Direction finding using a pair of orthogonally orientated velocity/pressure sensors

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Direction finding using a pair of orthogonally orientated velocity/pressure sensors


Author: Li, Yiu Lung
Title: Direction finding using a pair of orthogonally orientated velocity/pressure sensors
Degree: M.Sc.
Year: 2013
Subject: Detectors.
Hong Kong Polytechnic University -- Dissertations
Department: Faculty of Engineering
Pages: v, 27 leaves ; 30 cm.
Language: English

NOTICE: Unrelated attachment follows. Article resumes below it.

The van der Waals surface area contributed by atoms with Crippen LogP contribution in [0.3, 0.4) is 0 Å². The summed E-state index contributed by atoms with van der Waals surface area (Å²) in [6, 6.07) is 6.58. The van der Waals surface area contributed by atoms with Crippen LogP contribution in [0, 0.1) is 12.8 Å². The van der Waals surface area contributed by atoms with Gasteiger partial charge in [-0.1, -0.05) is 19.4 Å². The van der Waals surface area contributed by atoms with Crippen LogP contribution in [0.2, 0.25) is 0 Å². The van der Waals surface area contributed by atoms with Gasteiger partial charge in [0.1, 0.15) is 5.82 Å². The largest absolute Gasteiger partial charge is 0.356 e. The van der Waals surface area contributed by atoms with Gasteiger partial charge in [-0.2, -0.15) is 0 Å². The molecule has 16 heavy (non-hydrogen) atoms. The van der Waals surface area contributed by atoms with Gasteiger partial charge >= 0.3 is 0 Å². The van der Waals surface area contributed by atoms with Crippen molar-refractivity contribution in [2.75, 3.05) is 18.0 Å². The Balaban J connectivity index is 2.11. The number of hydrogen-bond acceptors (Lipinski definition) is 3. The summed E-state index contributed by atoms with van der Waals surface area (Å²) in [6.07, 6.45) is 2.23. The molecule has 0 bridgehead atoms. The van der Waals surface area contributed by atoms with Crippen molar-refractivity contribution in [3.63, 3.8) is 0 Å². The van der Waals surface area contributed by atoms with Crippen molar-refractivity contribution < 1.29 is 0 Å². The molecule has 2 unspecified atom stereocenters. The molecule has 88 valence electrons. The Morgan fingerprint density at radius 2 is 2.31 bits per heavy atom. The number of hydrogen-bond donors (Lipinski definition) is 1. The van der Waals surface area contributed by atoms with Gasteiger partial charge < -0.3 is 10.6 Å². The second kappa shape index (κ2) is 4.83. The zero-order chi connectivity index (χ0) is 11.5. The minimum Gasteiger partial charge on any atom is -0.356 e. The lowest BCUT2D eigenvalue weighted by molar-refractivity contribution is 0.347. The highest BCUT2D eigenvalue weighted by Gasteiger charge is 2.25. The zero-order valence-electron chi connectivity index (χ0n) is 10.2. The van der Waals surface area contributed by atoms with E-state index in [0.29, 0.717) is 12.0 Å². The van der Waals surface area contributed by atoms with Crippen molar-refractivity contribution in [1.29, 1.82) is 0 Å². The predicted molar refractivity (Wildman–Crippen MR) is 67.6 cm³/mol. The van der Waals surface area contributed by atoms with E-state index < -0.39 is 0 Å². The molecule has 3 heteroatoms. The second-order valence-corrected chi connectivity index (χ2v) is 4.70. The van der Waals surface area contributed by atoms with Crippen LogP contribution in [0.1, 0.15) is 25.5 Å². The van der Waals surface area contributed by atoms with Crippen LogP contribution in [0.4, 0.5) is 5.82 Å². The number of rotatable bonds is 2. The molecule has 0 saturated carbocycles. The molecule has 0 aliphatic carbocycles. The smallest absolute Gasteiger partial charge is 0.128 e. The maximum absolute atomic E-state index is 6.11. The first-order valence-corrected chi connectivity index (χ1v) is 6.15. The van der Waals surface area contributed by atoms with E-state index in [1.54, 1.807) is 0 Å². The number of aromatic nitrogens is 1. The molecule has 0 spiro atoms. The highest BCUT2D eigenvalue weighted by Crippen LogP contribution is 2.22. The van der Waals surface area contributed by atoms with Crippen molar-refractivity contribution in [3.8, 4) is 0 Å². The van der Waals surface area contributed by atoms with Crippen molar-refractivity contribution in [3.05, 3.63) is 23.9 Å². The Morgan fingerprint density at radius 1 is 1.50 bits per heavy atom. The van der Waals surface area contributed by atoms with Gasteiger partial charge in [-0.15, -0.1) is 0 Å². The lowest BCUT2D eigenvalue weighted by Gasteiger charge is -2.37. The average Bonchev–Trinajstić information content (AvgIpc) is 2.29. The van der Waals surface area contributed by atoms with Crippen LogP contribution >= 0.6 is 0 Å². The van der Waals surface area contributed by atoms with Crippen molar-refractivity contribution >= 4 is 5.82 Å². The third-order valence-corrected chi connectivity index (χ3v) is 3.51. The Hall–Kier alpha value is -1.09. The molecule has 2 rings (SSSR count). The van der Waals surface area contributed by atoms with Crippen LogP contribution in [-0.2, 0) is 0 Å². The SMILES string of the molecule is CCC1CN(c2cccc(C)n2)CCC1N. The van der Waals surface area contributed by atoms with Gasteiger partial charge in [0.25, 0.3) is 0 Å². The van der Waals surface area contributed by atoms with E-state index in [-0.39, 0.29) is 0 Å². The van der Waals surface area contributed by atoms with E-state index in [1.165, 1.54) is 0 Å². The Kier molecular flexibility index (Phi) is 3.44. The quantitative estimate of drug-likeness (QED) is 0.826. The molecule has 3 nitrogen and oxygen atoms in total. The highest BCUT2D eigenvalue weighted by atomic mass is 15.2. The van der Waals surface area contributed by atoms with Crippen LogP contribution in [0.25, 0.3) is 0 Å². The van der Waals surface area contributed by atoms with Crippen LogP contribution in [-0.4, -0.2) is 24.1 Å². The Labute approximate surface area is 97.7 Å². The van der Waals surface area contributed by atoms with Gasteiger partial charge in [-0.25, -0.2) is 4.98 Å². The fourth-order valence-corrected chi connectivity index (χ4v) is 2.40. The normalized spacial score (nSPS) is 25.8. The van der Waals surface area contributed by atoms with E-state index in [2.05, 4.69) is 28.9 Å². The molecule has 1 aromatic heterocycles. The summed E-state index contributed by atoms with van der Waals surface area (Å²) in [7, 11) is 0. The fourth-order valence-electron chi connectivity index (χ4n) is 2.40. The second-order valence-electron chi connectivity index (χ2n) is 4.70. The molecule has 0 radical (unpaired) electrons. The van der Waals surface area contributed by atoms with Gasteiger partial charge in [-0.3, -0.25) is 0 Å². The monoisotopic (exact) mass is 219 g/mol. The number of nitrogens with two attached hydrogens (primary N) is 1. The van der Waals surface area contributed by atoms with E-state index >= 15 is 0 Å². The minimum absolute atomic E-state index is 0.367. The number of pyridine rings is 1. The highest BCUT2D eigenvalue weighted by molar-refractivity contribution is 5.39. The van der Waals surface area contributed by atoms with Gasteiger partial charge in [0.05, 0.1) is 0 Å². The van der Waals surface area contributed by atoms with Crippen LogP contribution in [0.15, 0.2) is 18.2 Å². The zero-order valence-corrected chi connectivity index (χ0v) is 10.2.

Abstract: An acoustic vector-sensor, also known as vector hydrophone, plays the main role in Direction-of-Arrival (DOA) estimation because acoustic vector-sensor measures the incident acoustic particle-velocity field for more accurate estimation and has smaller size than the traditional microphone. Typically, vector hydrophone is constituted by a triad of three identical acoustic particle-velocity sensors, which are orthogonally orientated but collocated at the Cartesian origin as a point-like geometry, plus an optional acoustic pressure sensor. There are only two unknowns to be estimated in the Angle-of-Arrival (AOA) Estimation, the elevation-angle-of-arrival (θ) from the positive z-axis and the azimuth-angle-of-arrival (α) measured from the positive x-axis. So, the number of sensors can be reduced to two, which can be a pressure sensor or particle-velocity sensors orientated on any Cartesian axis. In addition, complex and precise manufacture processes are required to compact all the particle-velocity sensors into a point-like geometry. If sensors are displaced, they are easier to be fabricated. Also, the separation between two sensors introduces a spatial phase factor, providing more direction information for estimation. Therefore a pair of displaced sensors is proposed in this dissertation for Angle-of-Arrival (AOA) Estimation in order to have a simpler sensor-array structure and lower hardware implantation cost. There exist 30 possible sensor pair configurations which have different sensors combinations at different spatial orientation. This dissertation introduces the closed-form formulas for each of these configurations to estimate the angle-of-arrival of incident source. The required prior information on the validity-regions for unambiguous estimation to the azimuth-elevation arrive-angle is also identified.

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